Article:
Why does gender influence voting decisions in the US?

The gender gap - the difference between the proportions of women and men who support a certain candidate/party - is a phenomenon that has existed in the USA (a country where two parties dominate: the Democrats and the Republicans) has existed for about 40 years. It describes the tendency for most women and men to vote for one or the other party. The gap has become clearer over the past two decades, meaning that statistically speaking, women now vote for most Democrats and men for Republicans. This happens for a variety of reasons, some have something to do with current President Donald Trump, others are more general.

The significant division of the two sexes into the two parties was first shown in 1980, since then it has moved in a range from four to eleven points and averages eight. It is important to mention that women still predominantly voted for Republicans until 1988, only to then choose neither excessively for Democrats nor Republicans in the 1992 election. Aside from, that it should be said that in 1992 there were no excessive votes for either party among the men - voting behaviour was almost even.
One possible reason for the first gender gap could be that in 1980 more women than men voted for the first time. When the right to vote for women was introduced in the US 100 years ago, the media worried that women would massively change the entire political system through their voting rights. However, as I said, a change caused by women has only been noticed for less than half of this time; this was probably due to the initially low turnout by women.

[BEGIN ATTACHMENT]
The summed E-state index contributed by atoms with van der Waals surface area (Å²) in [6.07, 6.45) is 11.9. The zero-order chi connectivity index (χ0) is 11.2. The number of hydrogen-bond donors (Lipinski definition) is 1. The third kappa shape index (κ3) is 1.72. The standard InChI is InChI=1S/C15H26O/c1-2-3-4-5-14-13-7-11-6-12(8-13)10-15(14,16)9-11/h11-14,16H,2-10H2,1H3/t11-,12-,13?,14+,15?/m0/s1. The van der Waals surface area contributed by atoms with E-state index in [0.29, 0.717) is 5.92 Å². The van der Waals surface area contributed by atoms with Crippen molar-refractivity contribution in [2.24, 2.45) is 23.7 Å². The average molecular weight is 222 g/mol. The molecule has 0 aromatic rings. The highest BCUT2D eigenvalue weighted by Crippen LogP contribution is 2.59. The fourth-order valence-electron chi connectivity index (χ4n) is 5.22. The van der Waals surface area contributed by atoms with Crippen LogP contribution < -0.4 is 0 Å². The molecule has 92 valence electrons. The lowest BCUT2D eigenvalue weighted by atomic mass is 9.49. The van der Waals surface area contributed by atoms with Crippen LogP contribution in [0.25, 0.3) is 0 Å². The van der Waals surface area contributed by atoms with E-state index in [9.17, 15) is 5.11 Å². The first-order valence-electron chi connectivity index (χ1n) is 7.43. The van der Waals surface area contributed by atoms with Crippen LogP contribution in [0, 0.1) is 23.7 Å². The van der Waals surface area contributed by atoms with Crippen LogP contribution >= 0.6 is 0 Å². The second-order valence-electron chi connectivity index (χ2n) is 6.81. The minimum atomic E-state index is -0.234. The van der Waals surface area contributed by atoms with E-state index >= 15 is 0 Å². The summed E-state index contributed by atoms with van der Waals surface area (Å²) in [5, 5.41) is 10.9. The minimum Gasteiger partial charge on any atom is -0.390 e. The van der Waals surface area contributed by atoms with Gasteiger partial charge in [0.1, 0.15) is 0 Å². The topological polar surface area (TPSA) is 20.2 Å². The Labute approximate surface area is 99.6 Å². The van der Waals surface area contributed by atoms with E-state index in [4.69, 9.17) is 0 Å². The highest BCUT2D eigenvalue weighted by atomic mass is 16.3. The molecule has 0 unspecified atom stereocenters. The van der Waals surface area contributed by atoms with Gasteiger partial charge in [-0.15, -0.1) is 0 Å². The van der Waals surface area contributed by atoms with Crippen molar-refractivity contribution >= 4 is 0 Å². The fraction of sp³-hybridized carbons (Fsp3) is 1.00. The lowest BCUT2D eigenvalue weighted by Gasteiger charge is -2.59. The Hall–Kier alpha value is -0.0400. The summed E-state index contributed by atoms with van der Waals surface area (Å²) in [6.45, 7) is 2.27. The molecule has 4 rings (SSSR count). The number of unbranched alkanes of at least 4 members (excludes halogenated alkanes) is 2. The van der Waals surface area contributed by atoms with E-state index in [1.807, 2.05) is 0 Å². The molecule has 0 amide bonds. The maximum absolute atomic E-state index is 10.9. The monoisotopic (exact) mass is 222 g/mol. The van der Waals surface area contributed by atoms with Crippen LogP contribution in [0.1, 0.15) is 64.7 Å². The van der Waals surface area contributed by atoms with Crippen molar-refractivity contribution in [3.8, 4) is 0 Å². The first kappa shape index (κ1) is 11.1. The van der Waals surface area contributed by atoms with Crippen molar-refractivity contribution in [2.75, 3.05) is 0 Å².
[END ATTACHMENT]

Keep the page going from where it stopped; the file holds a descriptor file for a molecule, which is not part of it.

In der jüngsten Präsidentschaftswahl des Jahres 2020 entstand wieder einmal ein Gender Gap, der bei den Demokraten bei acht Prozent lag (es wählten mehr Frauen als Männer die Demokraten) und bei den Republikanern bei sechs Prozent (hier geschah das Gegenteil).The most recent presidential election in 2020 once again created a gender gap, which was eight per cent for the Democrats (more women than men voted for the Democrats) and six per cent for the Republicans (the opposite happened here).
For the statistics, women are divided into several groups in the elections: On the one hand, they are "sorted" in the data collection according to skin colour and on the other hand by place of residence. Black women are the most electoral group (meaning there is a high level of political interest among them) - they almost uniformly vote for Democrats, Latinas vote largely democratically, in contrast to male Hispanics, who are mostly democratic, but also too big Proportion of Republicans vote, white women are just a few per cent on the Republican side, which they voted statistically for the last 25 years, but in the 2016 election they switched to the Democrats, presumably because they had Hillary Clinton - a woman - as a candidate. The three types of place of residence are city (a group of women who are more democratically oriented), village/country (mostly republican) and suburbs (mostly the hardest “contested”, as their political orientation changes from election to election). The level of education is roughly divided into women with a college degree and women without a college degree; those with a majority are on the side of the Democrats, those without are also not decided and are repeatedly courted by the two parties. Especially the suburban women and those without college degrees, i.e., the workers, were responsible for Biden's victory in the last election (2020).